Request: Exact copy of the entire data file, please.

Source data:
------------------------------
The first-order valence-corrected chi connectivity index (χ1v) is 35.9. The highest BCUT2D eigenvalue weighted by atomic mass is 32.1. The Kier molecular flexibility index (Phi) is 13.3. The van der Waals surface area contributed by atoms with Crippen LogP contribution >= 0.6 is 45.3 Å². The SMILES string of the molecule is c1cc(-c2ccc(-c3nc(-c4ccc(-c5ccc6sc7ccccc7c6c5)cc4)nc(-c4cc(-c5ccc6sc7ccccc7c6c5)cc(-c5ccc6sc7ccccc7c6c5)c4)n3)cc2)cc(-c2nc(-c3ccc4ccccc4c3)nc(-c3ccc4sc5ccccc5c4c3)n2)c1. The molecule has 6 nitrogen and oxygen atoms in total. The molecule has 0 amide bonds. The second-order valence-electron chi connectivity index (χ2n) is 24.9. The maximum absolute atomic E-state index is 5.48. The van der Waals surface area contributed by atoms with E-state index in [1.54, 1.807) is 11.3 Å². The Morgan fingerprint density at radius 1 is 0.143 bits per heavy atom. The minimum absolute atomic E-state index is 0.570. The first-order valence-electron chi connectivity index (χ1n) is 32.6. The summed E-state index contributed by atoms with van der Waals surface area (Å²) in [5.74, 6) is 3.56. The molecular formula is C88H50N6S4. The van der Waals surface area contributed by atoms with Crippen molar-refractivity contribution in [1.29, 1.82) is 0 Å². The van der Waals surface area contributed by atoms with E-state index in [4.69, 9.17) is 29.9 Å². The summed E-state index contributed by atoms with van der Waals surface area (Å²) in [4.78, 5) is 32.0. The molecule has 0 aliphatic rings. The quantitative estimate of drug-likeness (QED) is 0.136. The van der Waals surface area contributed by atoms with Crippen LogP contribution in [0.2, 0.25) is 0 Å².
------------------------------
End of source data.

The first-order valence-corrected chi connectivity index (χ1v) is 35.9. The highest BCUT2D eigenvalue weighted by atomic mass is 32.1. The Kier molecular flexibility index (Phi) is 13.3. The van der Waals surface area contributed by atoms with Crippen LogP contribution >= 0.6 is 45.3 Å². The SMILES string of the molecule is c1cc(-c2ccc(-c3nc(-c4ccc(-c5ccc6sc7ccccc7c6c5)cc4)nc(-c4cc(-c5ccc6sc7ccccc7c6c5)cc(-c5ccc6sc7ccccc7c6c5)c4)n3)cc2)cc(-c2nc(-c3ccc4ccccc4c3)nc(-c3ccc4sc5ccccc5c4c3)n2)c1. The molecule has 6 nitrogen and oxygen atoms in total. The molecule has 0 amide bonds. The second-order valence-electron chi connectivity index (χ2n) is 24.9. The maximum absolute atomic E-state index is 5.48. The van der Waals surface area contributed by atoms with E-state index in [1.54, 1.807) is 11.3 Å². The Morgan fingerprint density at radius 1 is 0.143 bits per heavy atom. The minimum absolute atomic E-state index is 0.570. The first-order valence-electron chi connectivity index (χ1n) is 32.6. The summed E-state index contributed by atoms with van der Waals surface area (Å²) in [5.74, 6) is 3.56. The molecular formula is C88H50N6S4. The van der Waals surface area contributed by atoms with Crippen molar-refractivity contribution in [1.29, 1.82) is 0 Å². The van der Waals surface area contributed by atoms with E-state index in [4.69, 9.17) is 29.9 Å². The summed E-state index contributed by atoms with van der Waals surface area (Å²) in [4.78, 5) is 32.0. The molecule has 0 aliphatic rings. The quantitative estimate of drug-likeness (QED) is 0.136. The van der Waals surface area contributed by atoms with Crippen LogP contribution in [0.2, 0.25) is 0 Å².